Book Review: The Bohemian Guide to Urban Cycling

Author: Sean Benesh (Urban Loft Publishers, 2014)

Urban cycling is not a new concept in many Canadian cities. It seems like at any particular point in time, there is a debate happening on bike-related issues. As one can imagine, there are people on all sides of the different arguments.

One of our cities – Vancouver – even came up quite a bit in Sean Benesh’s The Bohemian Guide to Urban Cycling. He lived in Burnaby before making his final landing in Portland, where he currently rides and resides, and where most of this book takes place. From start to finish the book was young, fresh, and witty, keeping the reader entertained and learning in a non-abrasive way. Benesh even apologizes when he first introduces foot-notes, wanting the book to feel less formal, and the message was received (the footnotes were not out of place). The book felt on the whole exactly how Benesh desired. He states, “I wanted to write a book based on these numerous conversations with people asking me about single speeds and fenders and the other peripheral issues that arise when talking about urban cycling. Not only that, but I wanted to treat seriously the context of where we ride … in the city. We are rooted in context, we don’t have the luxury of divorcing ourselves from geography.”

The Guide followed a very straightforward 12 Chapter structure, taking the reader through self-help sounding chapters such as, Rules of Engagement and Steeds of Choice and Those Who Ride Them into a more in-depth look at the urban environment as it pertains to cycling and mobility. These first chapters however, were fun and laced with bits of humorous asides that kept the book fresh and on pace throughout, and in no way made the reader feel like they were reading their average “how-to” style book.

The first eight chapters, speak to Benesh’s past, his time spent living in Phoenix and Tucson, Arizona, his job giving mountain bike tours through the desert, his move to Burnaby and relying solely on carless transportation, and then his final settlement in Portland. Although these pitstops seem random, they make perfect sense contextually and create a seamless flow across the book, as he ties his backstory and anecdotal information from his life into his teachings about bike riding.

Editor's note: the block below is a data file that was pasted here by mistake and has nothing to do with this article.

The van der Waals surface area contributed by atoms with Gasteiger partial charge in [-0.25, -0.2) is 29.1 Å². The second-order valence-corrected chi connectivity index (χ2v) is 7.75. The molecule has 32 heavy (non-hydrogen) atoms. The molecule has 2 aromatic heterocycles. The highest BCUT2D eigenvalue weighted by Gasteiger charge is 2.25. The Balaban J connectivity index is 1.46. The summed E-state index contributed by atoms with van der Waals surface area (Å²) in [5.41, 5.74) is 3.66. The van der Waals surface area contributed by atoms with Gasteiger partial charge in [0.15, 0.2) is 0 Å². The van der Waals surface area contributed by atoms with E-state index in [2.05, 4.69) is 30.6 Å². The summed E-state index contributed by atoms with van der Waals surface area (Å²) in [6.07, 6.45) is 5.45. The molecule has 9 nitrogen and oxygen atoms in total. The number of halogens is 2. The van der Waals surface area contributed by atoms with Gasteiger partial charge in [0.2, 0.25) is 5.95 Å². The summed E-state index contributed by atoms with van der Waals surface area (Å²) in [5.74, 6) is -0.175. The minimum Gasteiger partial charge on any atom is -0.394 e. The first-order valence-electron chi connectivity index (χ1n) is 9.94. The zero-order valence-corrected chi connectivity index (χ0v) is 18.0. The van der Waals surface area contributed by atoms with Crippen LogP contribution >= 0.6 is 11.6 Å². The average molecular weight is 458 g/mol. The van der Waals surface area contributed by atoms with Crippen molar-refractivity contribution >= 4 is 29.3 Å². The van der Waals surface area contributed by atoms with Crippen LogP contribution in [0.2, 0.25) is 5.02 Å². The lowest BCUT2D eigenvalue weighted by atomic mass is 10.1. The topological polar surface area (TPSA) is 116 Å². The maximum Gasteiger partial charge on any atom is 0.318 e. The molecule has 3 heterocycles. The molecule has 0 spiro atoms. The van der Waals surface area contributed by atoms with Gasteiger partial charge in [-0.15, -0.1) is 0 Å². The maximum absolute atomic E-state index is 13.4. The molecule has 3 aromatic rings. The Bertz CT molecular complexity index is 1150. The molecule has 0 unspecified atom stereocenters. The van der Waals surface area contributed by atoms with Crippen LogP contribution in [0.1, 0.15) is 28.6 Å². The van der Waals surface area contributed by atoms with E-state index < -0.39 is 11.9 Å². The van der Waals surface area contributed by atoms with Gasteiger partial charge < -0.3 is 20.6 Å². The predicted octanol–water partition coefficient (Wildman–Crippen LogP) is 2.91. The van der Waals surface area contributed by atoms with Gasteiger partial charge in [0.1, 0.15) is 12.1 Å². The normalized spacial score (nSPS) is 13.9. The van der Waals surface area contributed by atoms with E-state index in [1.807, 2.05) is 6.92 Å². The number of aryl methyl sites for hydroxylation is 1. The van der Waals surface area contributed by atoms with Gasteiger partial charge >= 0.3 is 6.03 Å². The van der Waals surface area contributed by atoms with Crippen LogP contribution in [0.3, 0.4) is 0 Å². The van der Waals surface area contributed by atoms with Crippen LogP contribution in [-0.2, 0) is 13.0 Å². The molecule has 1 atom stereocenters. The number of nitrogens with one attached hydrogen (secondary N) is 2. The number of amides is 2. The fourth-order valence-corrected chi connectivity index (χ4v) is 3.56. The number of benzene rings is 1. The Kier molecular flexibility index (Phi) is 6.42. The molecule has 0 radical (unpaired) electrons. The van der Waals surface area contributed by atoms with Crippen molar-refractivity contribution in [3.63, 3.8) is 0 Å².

He then hits the Awkward Transition chapter, and that it was, but again in the best way. It felt awkward, but simply because he noted the transition, it became fun and lighthearted when the topics to follow were anything but. Through this, he moves into chapters talking more from the background of the urban context and away from the M.A.M.I.L.’s (Middle Aged Men in Lycra).

With chapters Gentrify This! and Equity and Bicycling, the tone drastically changes and becomes more heavy. Speaking to issues around racism, discrimination and gentrification, Benesh also shares a secret he had “in his back pocket,” as he puts it. Without divulging too much, it served well to end the book and demonstrate that no matter one’s denomination, sexual orientation, or ethnicity, biking is universal. This leads to questions around how to make it appear more-so in the public eye, as well as the important discussion about making cycling safer in the urban environment. These are meant to elegantly start a dialogue.

Locally, we are lucky that we live in Canadian cities, where many can and do live car-free.  Yet, despite the fact that our urban cycling infrastructure seems to be constantly improving, what The Bohemian Guide to Urban Cycling does well to drive home is that we can have and deserve more. We can push for more riders, more awareness for the rules of the road, more respect on both ends of the spectrum (as a driver or as a rider), and that our job of awareness to bike-related travel is never complete. Ultimately, we can – and should – do more to try and get people out of their cars and onto bikes. It is a pertinent, critical message and I can confidently recommend the read to the casual bike rider through to the hardcore urbanist. You will not regret it.

***

For more information, visit Sean Benesh’s website.

**

Jeremy Senko is happily lost in the world of theoretical architecture and design. He is forever a student at heart, consistently reading, experiencing and learning about the world he inhabits. More specifically, he works as an Interior Designer in Vancouver and plays an active part in bettering the environments we live in.

One comment

  1. If making biking appear more universal is the goal, perhaps titling his book The Bohemian Guide… was not such a great idea. It sounds like it’s for hipsters only.

Comments are closed.